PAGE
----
includes an electromagnet with a magnetically permeable core
having a gap .
16. The apparatus of claim 15, wherein the sensor is patterned
on the magnetically permeable core.
17. The apparatus of claim 15, wherein the magnetic field source
comprises : a toroid having a gap; and
a drive coil wound around the toroid.
18. The apparatus of claim 17, wherein the sensor is patterned within the gap.
19. The apparatus of claim 15, wherein the magnetic field source
comprises : two E-core magnets wherein open ends of the E-core magnets are substantially facing each other and wherein at least one set
of poles defines the gap therebetween; and a drive coil wound around each E-core.
20. The apparatus of claim 19, wherein the sensor is patterned
within the gap.
21. The apparatus of claim 15, further comprising a feedback
loop coupled to a field produced by the electromagnet, the output of the feedback loop connected to the signal processor, whereby the signal processor is capable of self -correcting for external
influences .
22. The apparatus of claim 17, wherein the sensor is mounted on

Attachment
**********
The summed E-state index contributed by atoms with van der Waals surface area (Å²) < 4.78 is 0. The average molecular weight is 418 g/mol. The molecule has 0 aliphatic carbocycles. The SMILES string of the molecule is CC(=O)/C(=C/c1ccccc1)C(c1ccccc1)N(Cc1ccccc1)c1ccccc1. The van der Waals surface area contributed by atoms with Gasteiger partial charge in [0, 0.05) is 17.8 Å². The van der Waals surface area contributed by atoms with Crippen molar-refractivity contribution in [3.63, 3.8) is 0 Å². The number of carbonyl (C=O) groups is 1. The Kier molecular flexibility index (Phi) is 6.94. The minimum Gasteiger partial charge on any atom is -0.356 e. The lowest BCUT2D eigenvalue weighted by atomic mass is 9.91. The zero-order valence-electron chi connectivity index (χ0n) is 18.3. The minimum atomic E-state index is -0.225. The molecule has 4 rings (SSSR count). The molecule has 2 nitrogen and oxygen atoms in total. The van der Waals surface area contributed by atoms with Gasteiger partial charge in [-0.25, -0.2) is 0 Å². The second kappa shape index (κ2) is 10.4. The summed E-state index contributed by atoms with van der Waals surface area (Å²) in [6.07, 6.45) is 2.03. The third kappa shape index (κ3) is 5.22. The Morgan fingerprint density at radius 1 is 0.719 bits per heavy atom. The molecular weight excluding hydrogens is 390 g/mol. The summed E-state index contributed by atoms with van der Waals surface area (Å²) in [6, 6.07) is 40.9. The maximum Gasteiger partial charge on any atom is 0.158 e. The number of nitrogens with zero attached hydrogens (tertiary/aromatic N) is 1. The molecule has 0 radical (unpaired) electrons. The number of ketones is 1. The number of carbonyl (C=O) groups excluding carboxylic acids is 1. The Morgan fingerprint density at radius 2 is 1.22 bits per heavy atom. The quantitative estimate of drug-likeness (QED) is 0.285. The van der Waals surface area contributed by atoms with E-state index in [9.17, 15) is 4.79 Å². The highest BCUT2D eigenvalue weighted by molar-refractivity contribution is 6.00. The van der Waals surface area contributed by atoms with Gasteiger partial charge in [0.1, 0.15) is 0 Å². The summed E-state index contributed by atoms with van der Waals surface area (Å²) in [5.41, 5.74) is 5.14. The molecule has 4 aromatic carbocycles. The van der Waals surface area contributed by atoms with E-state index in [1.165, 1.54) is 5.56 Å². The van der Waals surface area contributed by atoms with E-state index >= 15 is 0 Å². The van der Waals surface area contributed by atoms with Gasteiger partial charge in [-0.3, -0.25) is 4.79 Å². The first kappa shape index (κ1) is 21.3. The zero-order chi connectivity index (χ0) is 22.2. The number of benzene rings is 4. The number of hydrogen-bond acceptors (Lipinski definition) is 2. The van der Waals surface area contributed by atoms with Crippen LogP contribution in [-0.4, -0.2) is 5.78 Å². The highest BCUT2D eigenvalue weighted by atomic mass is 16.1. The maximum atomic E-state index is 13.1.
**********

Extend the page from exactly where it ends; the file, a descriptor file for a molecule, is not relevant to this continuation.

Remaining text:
a substrate, the substrate and sensor capable of extending into
the toroid gap.
23. The apparatus of claim 2, wherein the sensing coils number
two and are mounted on a substrate.
24. The apparatus of claim 1, wherein the signal processor comprises :
an amplifier coupled to the output of the sensor, a phase sensitive detector connected to the amplifier to condition the output signals; an analog to digital converter to convert the output signals
to digital form; and
a computer to receive the digitized signals and to provide
control signals to the apparatus.
25. The apparatus of claim 1, wherein the signal processor comprises :
an amplifier coupled to the output of the sensor; a computer in which is implemented within hardware or
software:
a phase sensitive detector connected to the amplifier to condition the output signals; an analog to digital converter to convert tne output
signals to digital form; and
a controller to receive the digitized signals and to provide control signals to the apparatus.
26. The apparatus of claim 13, wherein. the sample holder is a disc upon which a plurality of
patterns of samples may be applied; and the motor and screw arrangement includes a stepper motor
adapted to rotate the disc in a predetermined fashion.
27. The apparatus of claim 2, wherein the substrate is elongated
and has bonding pads on its proximal end to which conductors are